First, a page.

If there were no price controls or threat thereof, prices in the present situation would be high enough to keep stocks on the shelves.

Anti-“Price-Gouging” Shows a Preference for Suffering Over Profit

by | Mar 22, 2020 | Price Controls

The New York Times reports that many hospitals are now rationing hand sanitizer and “crucial respirator masks” while at the same time large quantities of these very items are in the hands of speculators who are prohibited from selling them.

“He has 17,700 Bottles of Hand Sanitizer and Nowhere to Sell Them,” reads the Times’ headline. Thus, people are in desperate need and those who could alleviate their needs are prohibited from doing so.

They are prohibited by a combination of anti-“price gouging” laws, ignorance of economics, and, it appears, a preference for the suffering of the innocent over the profit of those who could supply them.

There is no reason for a shortage of anything if its price is allowed to rise to the point of reducing the quantity demanded to the supply available.

There is no shortage even of gold or diamonds. That is because their price is high enough to limit the quantity of them demanded to the supplies available.

There is certainly no good reason for a shortage of hand sanitizer, respirator masks, bottled water, toilet paper, or anything else. A sufficient rise in price would counter the effect of the sudden increase in the need for these items created by the fear of the Coronavirus.

The rise in price would also serve to increase production, and do so the more rapidly, the greater the rise. For example, a sufficient rise would provide an incentive for round-the-clock production and cover whatever increase in cost of production might take place.

The threat of the Coronavirus has created an urgent new and additional need for such things as hand sanitizer and respirator masks, particularly on the part of the elderly, who are at the greatest risk.

The elderly need to be able to outbid younger people, whose need is less urgent. In a free market, the greater urgency of their need would enable them to outbid younger people even of considerably greater wealth and income, but with a much less urgent need.

This outbidding would not be confined to such things as respirator masks directly, but rather extend to alternative products of the same factors of production as required to make respirator masks.

Thus, the elderly would gain respirator masks, and to make that possible, younger people would somewhat reduce their consumption of other goods that required the same factors of production as required to make respirator masks.

Prices are a reflection of the changing relationships between needs and wants and external facts. When these change, prices must be allowed to change so that the buying and selling decisions of people can change accordingly.

Price controls of any kind prevent people from adjusting their behavior to the changes confronting them. They paralyze people and leave them standing helpless in the face of change.

They are the kind of response one would expect from someone who has made himself deaf, dumb, and blind, utterly oblivious to the changes going on around him.

There is one set of prices appropriate to conditions in which there is no threat of the Coronavirus and another set of prices appropriate to conditions in which there is the threat of the Coronavirus.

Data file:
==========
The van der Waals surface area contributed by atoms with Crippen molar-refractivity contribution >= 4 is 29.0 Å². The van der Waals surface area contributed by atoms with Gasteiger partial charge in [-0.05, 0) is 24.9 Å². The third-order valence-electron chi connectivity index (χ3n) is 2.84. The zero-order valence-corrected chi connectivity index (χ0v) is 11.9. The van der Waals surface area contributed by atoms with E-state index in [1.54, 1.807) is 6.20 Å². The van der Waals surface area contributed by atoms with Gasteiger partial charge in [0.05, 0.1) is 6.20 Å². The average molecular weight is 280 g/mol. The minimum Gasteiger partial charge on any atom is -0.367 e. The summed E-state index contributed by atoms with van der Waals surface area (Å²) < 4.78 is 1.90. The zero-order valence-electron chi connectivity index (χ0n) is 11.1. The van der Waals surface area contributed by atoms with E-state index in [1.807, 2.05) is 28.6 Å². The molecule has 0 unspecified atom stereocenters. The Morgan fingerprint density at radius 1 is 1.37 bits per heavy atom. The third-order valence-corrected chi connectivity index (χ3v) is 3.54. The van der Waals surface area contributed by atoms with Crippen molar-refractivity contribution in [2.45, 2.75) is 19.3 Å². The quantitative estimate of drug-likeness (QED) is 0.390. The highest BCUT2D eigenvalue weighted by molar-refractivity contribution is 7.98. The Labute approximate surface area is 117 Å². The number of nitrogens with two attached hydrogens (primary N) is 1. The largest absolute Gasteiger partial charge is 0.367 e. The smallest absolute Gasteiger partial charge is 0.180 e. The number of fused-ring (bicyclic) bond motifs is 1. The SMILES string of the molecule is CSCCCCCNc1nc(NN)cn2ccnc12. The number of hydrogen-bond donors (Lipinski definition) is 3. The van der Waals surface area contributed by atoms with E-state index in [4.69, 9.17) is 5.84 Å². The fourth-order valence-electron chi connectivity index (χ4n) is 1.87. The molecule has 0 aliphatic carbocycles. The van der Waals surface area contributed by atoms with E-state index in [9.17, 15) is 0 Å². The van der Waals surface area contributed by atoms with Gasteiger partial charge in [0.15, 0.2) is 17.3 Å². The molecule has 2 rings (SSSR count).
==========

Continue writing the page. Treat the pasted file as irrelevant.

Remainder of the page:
It’s insane to ignore the difference and pretend that nothing has changed and thus that prices must not significantly change.

Recognize the difference, allow prices to reflect reality, and such things as the shortages of hand sanitizer and respirator masks faced by hospitals will immediately disappear. For the hospitals are in a position to outbid virtually all other competitors for such things.

For one thing, they could immediately obtain the supplies held by speculators, who, under present conditions, are prohibited from selling them, a situation that is insane.

What is preventing these sales is an apparent preference for the suffering of hospital patients over the profit of the speculators, who have assembled the supplies the hospitals and their patients need.

Ironically, forcibly keeping speculators’ supplies off the market, serves to further increase the price of whatever speculators’ supplies do manage to reach the market, because the market’s supply is correspondingly reduced.

The pathological hatred of speculators’ profits and their forcible prevention through threats of fines and jail terms is a cause of hoarding over and above the need to prepare for staying at home to avoid catching the Coronavirus.

If there were no price controls or threat thereof, prices in the present situation would be high enough to keep stocks on the shelves. Thus, people would know that while they might have to pay a very high price for it, what they wanted would at least be available.

They would not have to stockpile against the threat of vital supplies simply not being there when they needed them and thus of taking every opportunity to snatch up supplies whenever they appeared.


For a critique of all aspects of price controls, see my book The Government Against the Economy. Now on sale for only $1 (Regular price $9.99).
Originally published at the blog of George Reisman. Copyright 2020 George Reisman. All rights reserved.

George Reisman, Ph.D., is Pepperdine University Professor Emeritus of Economics and the author of Capitalism: A Treatise on Economics. See his Amazon.com author's page for additional titles by him. Visit his website capitalism.net and his blog atGeorgeReismansBlog.blogspot.com. Watch his YouTube videos and follow @GGReisman on Twitter.

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The views expressed represent those of the author and do not necessarily represent the views of the editors and publishers of Capitalism Magazine.

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